The bigger picture

Looking at the market as a whole, beyond the COVID-19 impact, we see that pain relief remains the largest category and one of the few to end the year in positive territory – sales were up 2.7% on the previous year. Allergy products too, while not a large category, continued to do well with a 5.8% increase in sales in 2020. Eyecare and gastrointestinal products had looked promising at the end of the previous year but struggled in 2020, both in negative growth (-7.4% and -4.9% respectively). Overall, this was in stark contrast to 2019 when all categories experienced growth.

Looking ahead

The consumer healthcare industry started 2020 in a good position, and although continued growth was in no way guaranteed, it was impossible to predict the very specific challenges that unfolded. As to what comes next, it is still too early to tell whether consumer behaviour will return to a pre-pandemic ‘norm’ or if social and shopping habits will be permanently changed. Manufacturers and retailers will be watching consumers’ behaviour closely and seeking to meet their changing needs in 2021.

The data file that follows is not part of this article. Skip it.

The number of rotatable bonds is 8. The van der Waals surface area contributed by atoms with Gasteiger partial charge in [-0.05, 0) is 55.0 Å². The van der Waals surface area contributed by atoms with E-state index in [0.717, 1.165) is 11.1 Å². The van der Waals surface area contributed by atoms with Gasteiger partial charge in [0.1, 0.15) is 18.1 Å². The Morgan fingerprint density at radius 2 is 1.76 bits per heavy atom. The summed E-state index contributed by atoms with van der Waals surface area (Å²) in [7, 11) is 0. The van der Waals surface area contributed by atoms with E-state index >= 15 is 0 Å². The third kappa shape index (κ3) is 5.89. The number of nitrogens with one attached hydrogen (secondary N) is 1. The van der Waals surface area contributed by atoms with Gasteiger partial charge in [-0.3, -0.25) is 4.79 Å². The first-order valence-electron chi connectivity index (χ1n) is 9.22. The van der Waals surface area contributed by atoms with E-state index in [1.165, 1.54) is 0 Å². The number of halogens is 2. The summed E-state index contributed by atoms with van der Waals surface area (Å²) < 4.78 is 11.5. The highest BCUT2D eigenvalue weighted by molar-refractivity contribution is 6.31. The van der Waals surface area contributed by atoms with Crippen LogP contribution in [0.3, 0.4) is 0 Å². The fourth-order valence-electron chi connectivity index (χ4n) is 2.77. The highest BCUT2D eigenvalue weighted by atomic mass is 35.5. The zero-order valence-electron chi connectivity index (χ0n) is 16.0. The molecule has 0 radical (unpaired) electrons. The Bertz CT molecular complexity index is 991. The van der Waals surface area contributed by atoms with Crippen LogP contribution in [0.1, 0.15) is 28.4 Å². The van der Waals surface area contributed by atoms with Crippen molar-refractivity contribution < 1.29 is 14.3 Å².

About the data

Nielsen’s OTC read was defined by NielsenIQ in agreement with PAGB and its members. It covers over 75,000 stores, including multiple and independent chemists, grocery retailers and in-store pharmacies as well as impulse stores.

Consumer healthcare market, 2020

*Source: NielsenIQ. Total Market MAT to WE 02.01.21

CategoryValue Sales WE 04.01.20 (£)Value Sales WE 02.01.21 (£)value % change YA
Pain relief£640,872,490658,478,047 2.7
Cough, cold and sore throat£483,086,676344,368,375-28.7
Vitamins and minerals£433,094,768495,164,08214.3
Skin treatments£213,773,307198,193,725-7.3
Smoking cessation£144,882,397139,943,583-3.4
Eye care£78,851,19673,030,024-7.4
Sleeping aids£57,082,38357,777,7221.2
Total market£2,741,486,0632,629,191,545-4.1



Annual Review

Annual Review

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Related links